Meet Lisa Kjonigsen, Quibim’s new Head of Product
We proudly present Lisa Kjonigsen, our new Head of Product. A computer scientist and neuroscientist specializing in product management, Lisa brings her experience and passion for complex puzzles to optimize Quibim’s products for the entire body and advance healthcare.
It takes curiosity and the ability to pull together knowledge from different fields to innovate in medical technology. Lisa Kjonigsen, a Norwegian consultant, has explored neuroscience and computer science with the same eagerness she’s studied other subjects like mathematics, archeology, classical music, and astrophysics in her free time. She’s passionate about education, communication, and people.
‘I’ve been called a social geek,’ she said. ‘I love learning new things constantly and then trying to find ways to combine what I’ve learned and communicate it. But most importantly, I love to meet new people, learn from them, get inspired by them, and try to listen closely to their input on different subjects.’
She’s been fascinated by technology since early childhood and completed her bachelor’s degree in psychology & computer science at the Norwegian University of Science and Technology in Trondheim in 2005. ´I’ve been curious about technology from as long as I can remember, especially the role of technology in healthcare and science and for solving and communicating complex subjects.’
As her grandmother died from dementia the year before, studying the human mind, and especially memory, felt like the right thing to do. ‘I wanted to find out if I could help identify some of the pieces of that huge puzzle, to be able to eventually help others in the same situation,’ she said.
Lisa received her master’s degree in neuroscience from the Norwegian University of Science and Technology in 2007, focusing on memory and fMRI. She is a Ph.D. candidate in neuroinformatics and neuroanatomy at the University of Oslo, focusing on extracting information from different data modalities and communicating in-depth information digitally.
The glue between projects and people
Lisa has worked in many projects within research and industry that use technology to help solve puzzles and explore the human body with medical imaging software.
For the past eight years, she’s been working both at the hospital and for different companies, including Cortechs.ai, a company specializing in radiology AI applications for disease screening and early detection, and NordicNeuroLab, a provider of solutions for functional imaging enabling improved patient care and clinical efficiency. As a research engineer at the Core Facility NeuroImaging of Oslo University Hospital, she helped facilitate research and use of software and hardware, getting an understanding of clinical needs and identifying ways to optimize workflow. At the hospital, she loved working in multi-disciplinary teams, something she also gets to do through product management.
She’s helped technical teams create roadmaps and has had in-depth contacts with clinicians, researchers, and tech teams to translate technological advances into clinical practice.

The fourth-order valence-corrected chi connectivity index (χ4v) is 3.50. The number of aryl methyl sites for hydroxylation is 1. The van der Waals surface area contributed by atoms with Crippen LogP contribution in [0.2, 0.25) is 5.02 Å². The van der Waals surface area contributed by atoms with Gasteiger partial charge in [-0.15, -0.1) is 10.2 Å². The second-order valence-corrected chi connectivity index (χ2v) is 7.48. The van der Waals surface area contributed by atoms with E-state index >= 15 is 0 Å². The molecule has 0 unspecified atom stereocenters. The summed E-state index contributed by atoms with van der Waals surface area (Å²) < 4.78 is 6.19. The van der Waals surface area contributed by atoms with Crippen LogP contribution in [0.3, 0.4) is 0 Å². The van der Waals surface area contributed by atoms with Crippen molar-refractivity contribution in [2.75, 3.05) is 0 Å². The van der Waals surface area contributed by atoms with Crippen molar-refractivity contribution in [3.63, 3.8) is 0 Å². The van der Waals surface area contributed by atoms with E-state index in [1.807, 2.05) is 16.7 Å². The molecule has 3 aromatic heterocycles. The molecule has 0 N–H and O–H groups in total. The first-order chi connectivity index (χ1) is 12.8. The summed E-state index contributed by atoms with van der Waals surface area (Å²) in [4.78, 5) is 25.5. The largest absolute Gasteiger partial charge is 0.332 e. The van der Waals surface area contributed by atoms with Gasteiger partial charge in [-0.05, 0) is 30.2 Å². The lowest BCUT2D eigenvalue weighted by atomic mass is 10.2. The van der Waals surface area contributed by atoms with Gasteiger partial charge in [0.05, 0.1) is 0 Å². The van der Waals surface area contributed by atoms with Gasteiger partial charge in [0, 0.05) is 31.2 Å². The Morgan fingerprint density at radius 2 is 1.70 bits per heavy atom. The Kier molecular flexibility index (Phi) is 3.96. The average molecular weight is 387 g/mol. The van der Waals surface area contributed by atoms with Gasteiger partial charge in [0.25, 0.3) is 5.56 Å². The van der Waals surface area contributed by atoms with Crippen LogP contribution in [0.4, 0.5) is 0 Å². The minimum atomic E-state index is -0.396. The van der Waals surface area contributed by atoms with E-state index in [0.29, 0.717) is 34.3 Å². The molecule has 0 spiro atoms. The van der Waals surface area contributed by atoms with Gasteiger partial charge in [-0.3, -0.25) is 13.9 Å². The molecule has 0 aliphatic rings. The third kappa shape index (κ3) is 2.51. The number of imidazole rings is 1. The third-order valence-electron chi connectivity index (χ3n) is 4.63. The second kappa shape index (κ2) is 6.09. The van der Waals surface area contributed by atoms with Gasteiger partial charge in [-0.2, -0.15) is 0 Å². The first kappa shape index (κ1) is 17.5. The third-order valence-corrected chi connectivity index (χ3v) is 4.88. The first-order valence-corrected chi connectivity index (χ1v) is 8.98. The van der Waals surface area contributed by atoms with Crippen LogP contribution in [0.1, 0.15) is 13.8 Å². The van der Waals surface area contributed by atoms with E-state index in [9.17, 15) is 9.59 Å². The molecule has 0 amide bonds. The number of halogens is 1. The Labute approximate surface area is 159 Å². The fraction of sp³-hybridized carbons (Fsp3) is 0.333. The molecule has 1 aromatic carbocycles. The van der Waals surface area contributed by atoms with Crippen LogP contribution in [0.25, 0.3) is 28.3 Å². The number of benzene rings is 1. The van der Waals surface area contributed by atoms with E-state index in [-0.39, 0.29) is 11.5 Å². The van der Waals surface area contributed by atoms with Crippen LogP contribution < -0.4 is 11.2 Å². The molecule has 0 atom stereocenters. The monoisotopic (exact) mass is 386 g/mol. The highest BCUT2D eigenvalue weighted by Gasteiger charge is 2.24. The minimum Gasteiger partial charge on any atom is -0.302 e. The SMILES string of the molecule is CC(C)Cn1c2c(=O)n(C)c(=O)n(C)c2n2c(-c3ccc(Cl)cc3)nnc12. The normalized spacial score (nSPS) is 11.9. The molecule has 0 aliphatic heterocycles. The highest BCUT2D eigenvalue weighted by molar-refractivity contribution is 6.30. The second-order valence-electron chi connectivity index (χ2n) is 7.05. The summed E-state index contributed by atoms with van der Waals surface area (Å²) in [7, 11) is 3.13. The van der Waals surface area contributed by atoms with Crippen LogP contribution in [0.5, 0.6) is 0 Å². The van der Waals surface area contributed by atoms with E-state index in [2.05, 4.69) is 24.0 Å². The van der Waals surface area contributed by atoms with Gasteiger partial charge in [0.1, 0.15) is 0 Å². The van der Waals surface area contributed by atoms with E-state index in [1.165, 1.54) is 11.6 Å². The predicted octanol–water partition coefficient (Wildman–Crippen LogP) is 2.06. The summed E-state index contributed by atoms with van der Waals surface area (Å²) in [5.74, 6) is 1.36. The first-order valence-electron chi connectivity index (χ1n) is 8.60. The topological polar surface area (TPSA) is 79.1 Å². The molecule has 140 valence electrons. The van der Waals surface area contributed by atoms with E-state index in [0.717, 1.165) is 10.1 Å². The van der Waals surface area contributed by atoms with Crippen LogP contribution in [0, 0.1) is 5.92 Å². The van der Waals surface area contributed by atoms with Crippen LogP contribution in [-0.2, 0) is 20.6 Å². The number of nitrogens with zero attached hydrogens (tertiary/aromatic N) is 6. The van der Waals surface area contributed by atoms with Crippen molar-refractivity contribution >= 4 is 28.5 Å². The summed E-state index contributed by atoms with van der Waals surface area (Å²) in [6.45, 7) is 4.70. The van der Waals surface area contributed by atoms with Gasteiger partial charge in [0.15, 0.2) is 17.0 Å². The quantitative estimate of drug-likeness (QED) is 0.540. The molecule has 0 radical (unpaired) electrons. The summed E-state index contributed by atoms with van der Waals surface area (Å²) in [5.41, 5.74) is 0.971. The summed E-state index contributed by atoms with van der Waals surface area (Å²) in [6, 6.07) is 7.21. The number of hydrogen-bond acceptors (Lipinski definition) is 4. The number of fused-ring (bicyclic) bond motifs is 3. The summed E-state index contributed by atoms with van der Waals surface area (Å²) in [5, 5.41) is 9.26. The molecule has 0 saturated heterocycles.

‘As a head of product, you get to work with everyone across company teams and with external stakeholders and collaborators,’ she said. ‘I love communicating with doctors and health personnel at sites from all over the world and then try to translate that feedback back to the team. Having one foot in the clinical world, and one in the technical world – that’s how I love to work.’
The guiding principle for developing a great solution for medical devices is communication, to keep the focus on clinical needs to optimize tools in the clinical workflow, she believes.
‘The goal is to create time-efficient, high-quality tools that help provide the information needed to enable more personalized medicine and to follow each patient over time,’ she said.
Creating roadmaps based on feedback
User feedback and input are essential when it comes to developing tools and AI-based solutions, such as Quibim’s suites.
‘AI has the potential to transform clinical workflow, image acquisition, and analysis. Transparency and validation are paramount to optimizing solutions,’ she said. ‘It’s important to have input from specialists at different sites during the concept phase, and later during development, testing and validation. We must make sure our tools are transparent as to what they do, the way they work and the data that has been used to build them.’
Lisa will use her knowledge and connections to help us create product roadmaps for the whole body for the coming years. The task should be eased by Quibim’s deep roots in science and research.
‘Quibim opens a lot of possibilities to build high-quality tools. Our research background is a great way to build a solid validation platform for those tools, both pre- and post-market, and that makes us unique.’
Quibim’s whole-body focus and its human approach also resonate with her, and she already loves the team feeling. ‘When you have those teams, then you get the basis for developing great tools for the future.’